Carduelis chloris
Grünling oder Grünfink / Greenfinch / Verdier d´Europe / Chloris chloris

Carduelsi chloris

Greenfinch male

Kingdom: Animalia
Phylum: Chordata
Class: Aves
Order: Passeriformes
Family: Fringillidae
Genus: Carduelis
Species: C. chloris
Carduelis chloris
Linnaeus, 1758
Carduelis chloris
Greenfinch female

nest and Juvenile

The relatives

Carduelis sinica
Oriental Greenfinch
( Carduelis sinica )

Carduelis spinoides
Yellow-breasted Greenfinch
(Carduelis spinoides)

Greenfinch / Grünling oder Grünfink / Chloris chloris
Finken Fringillidae

The green finch is among one the most commony found birds living close to people. They live in parks and gardens, in avenues and orchards and also on the forest edge, or in well-let small thickets. They usually spend the winter in their home territory, with only the most northern specimens migrating south for the winter. Sometimes they form small flocks near their nesting grounds, to which they return in April. Their nest is built of roots and small twigs, being lightly lined with feathers, fur, and horsehair. They are to be found in elders on roadsides, on spruce, pine, arborvitaes, and also on fruit trees. The female incubates her 5-6 eggs alone for 13-14 days, and is fed by the male during this time. Both parents care for the young, bringing them mostly partially digested seed, but also here and there a caterpillar or spider. The adult birds feed mostly on seeds. After approximately 14 days the young have fledged, but are not yet able to fly. They sit on nearby twigs for a few days, where the adult birds feed them. In July or august the green finch often nests a second time. In winter they are among the most frequent visitors to bird feeders.


Egg size: 17,2 – 24,1 x 12,2 -6,1 mm
Length: 14,5 cm, the female is completely gray.

cluck: a light Gick gick gick"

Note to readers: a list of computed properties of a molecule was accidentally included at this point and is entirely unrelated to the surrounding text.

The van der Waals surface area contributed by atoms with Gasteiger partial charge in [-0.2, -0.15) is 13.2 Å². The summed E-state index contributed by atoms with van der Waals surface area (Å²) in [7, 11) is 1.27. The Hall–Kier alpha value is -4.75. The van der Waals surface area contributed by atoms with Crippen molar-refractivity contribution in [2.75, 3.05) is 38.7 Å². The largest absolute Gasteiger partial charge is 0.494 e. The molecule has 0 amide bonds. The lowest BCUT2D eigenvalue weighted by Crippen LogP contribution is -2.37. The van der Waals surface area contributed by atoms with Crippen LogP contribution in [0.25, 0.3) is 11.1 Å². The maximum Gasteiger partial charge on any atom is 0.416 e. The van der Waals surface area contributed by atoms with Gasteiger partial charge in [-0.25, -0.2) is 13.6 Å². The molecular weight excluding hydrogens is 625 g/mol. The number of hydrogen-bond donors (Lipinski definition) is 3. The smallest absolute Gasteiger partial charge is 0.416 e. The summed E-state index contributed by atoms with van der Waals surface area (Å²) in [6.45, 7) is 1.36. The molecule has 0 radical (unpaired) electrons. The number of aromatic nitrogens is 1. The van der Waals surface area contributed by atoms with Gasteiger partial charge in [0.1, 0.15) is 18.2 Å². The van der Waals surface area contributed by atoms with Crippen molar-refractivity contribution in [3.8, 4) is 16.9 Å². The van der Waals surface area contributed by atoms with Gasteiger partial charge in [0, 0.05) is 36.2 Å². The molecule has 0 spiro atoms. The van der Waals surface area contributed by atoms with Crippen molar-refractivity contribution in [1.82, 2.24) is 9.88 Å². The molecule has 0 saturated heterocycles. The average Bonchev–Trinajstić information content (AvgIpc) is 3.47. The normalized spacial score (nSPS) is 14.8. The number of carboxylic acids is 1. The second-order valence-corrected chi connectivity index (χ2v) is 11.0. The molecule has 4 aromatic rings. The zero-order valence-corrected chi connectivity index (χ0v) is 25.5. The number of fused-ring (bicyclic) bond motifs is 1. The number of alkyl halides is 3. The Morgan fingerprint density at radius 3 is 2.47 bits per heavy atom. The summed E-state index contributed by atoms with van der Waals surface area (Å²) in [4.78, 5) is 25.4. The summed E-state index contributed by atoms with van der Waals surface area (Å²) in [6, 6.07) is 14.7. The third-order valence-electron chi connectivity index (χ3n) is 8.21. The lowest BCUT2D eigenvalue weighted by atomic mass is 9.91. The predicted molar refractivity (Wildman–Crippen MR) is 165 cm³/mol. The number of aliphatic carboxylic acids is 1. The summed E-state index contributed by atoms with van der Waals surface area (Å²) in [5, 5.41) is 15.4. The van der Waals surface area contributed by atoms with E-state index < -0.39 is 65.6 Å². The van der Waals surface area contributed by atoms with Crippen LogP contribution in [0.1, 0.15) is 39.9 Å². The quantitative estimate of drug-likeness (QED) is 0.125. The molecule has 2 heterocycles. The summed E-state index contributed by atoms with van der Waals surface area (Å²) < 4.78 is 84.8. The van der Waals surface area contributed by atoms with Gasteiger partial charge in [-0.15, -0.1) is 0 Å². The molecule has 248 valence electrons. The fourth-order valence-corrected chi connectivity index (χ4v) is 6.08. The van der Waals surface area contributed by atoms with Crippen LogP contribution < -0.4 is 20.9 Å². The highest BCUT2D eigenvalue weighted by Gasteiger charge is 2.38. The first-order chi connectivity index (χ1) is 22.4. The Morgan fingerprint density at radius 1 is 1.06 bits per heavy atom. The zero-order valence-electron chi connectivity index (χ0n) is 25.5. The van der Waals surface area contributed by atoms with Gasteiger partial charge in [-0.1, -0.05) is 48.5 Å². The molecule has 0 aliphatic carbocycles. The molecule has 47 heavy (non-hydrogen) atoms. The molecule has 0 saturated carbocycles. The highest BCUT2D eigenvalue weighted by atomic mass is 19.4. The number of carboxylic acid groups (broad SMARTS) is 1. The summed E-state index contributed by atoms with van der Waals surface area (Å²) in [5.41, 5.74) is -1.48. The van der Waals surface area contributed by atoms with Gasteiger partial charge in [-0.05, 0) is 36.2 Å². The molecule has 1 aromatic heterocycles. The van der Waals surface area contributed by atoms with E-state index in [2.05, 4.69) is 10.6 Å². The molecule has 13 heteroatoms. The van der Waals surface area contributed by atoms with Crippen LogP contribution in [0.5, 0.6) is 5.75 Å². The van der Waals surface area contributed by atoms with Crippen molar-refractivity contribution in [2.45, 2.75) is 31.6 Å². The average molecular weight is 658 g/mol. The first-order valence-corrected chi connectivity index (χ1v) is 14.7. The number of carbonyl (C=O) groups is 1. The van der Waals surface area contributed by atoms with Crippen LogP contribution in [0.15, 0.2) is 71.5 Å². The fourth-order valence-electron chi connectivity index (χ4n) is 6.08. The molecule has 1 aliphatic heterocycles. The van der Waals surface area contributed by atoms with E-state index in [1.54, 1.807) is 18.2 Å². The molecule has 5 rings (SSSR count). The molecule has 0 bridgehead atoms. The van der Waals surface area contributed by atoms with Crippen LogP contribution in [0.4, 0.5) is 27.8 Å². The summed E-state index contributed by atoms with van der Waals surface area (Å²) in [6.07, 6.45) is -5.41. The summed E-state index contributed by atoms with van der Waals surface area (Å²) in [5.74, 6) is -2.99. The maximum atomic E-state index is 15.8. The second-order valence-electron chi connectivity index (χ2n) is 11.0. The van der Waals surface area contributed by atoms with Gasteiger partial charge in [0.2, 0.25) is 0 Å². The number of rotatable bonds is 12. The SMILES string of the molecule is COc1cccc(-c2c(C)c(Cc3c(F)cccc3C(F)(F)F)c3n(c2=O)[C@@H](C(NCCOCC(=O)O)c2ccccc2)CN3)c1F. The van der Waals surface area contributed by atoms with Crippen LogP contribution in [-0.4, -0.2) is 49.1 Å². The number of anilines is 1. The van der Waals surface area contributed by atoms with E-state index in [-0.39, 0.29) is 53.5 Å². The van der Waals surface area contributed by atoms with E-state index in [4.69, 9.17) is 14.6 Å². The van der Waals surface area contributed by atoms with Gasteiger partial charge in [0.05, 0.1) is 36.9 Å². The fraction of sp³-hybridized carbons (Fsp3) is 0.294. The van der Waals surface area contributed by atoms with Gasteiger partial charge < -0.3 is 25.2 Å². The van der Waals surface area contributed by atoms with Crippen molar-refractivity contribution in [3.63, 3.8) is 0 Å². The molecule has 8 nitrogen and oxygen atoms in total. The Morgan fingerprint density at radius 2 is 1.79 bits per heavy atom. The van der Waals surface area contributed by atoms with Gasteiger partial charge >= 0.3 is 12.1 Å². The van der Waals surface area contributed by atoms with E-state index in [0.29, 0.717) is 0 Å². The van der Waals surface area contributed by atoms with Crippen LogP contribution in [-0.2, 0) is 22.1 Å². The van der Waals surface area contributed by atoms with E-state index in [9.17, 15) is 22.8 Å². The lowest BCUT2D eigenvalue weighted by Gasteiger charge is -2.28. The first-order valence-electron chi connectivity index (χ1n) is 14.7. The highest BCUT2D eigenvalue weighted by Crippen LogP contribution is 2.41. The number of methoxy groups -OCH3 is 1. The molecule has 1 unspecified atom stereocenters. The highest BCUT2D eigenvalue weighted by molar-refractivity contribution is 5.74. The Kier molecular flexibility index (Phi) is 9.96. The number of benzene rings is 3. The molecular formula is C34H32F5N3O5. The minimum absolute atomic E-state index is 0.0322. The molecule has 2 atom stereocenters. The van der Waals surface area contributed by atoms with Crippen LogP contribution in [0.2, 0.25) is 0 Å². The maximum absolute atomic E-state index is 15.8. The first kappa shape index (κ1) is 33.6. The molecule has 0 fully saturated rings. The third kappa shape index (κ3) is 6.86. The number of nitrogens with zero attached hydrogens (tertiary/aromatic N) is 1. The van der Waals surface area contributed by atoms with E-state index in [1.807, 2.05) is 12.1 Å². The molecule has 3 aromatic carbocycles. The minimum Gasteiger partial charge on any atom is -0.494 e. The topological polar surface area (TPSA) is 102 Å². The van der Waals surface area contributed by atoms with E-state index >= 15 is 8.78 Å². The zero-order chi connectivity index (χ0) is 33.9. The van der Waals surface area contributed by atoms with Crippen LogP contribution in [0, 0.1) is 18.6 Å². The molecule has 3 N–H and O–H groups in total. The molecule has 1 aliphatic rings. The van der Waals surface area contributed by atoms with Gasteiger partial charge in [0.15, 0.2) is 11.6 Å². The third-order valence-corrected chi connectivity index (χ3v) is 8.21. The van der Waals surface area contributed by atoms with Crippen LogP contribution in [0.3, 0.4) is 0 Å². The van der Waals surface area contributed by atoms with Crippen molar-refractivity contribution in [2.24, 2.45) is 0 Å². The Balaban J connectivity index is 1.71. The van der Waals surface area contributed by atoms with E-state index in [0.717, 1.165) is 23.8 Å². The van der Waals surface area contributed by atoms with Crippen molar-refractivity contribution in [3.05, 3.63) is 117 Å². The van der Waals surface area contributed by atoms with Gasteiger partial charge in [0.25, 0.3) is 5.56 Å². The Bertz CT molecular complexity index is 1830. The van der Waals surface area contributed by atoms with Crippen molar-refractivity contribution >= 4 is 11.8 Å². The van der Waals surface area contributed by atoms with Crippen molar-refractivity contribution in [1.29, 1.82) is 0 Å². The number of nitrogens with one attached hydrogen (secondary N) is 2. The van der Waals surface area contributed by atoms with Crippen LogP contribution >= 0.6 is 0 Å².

Song: diffrent light sounds, like „kling kling girrr tjo tjo"

Breeding and care:

In order to successfully breed the greenfinch, they should either be kept in pairs in a roomy community aviary or in their own aviary with the following minimum measurements: 2m deep, 2m high, and 1.2 meters wide. About half of the aviary should be protected from wind and rain, and on hot days provide a shady area. In the enclosed portion, a nest should be available such as a canary basket, or So that the birds feel even safer, it should be densely surrounded with evergreen branches and twigs. Take care however, that observation of the nest and banding of the baby birds is still possible. As nest material I use horsehair, sisal, and coconut fiber, as well as plant silk from thistle, dandelion, and Scharpie. These finches will also breed in smaller cages, but the above measurements are what I use for 1-2 pairs of finches of this size. If the pair accept each other, courting and mating occur, then the nest is built, and finally the egg laying begins. After about 12 days the chicks hatch. The parents should be given a wide variety of fresh seed, even before the eggs hatch. I have never been able to establish if the birds use live food to feed the young. They are fed by both parents after the seventh day, being fed only by the hen up until this point.

Banding should occur on the 5th or 6th day after hatching. There are several color variations , such as loutino (yellow birds with red eyes), achat, Isabell, and brown. I personally had brown birds, and could not find any difference in their vigor from the natural form. Lastly, we don’t want to make another “canary” out of this bird. I say this without meaning to offend any breeders or keepers of this variety, as I myself have bred canarie-hybrids.

Food and Feeding

Fairly large seeds, mainly of Carduelinae, Polygonaceae, Rosaceae, Compositae, and cereals, also of many trees and shrubs. A few invertebrates taken in breeding season and also fed to young.
Eats a wider range of seeds than probably any other Carduelinae in west Palearctic.


Partially migratory in most of range, some southern populations apparently resident and dispersive. Diurnal migrant.
Birds head chiefly S-W to winter almost entirely within breeding range, with concentrations in Mediterranean region. Western populations winter furthest W, and more E populations progressively further E.
12-15 million breeding pairs throughout Europe, except in Scottland and northern Scandinavia. Population is growing.

Source ©BirdGuides 2001  

Verbreitung des Grünfink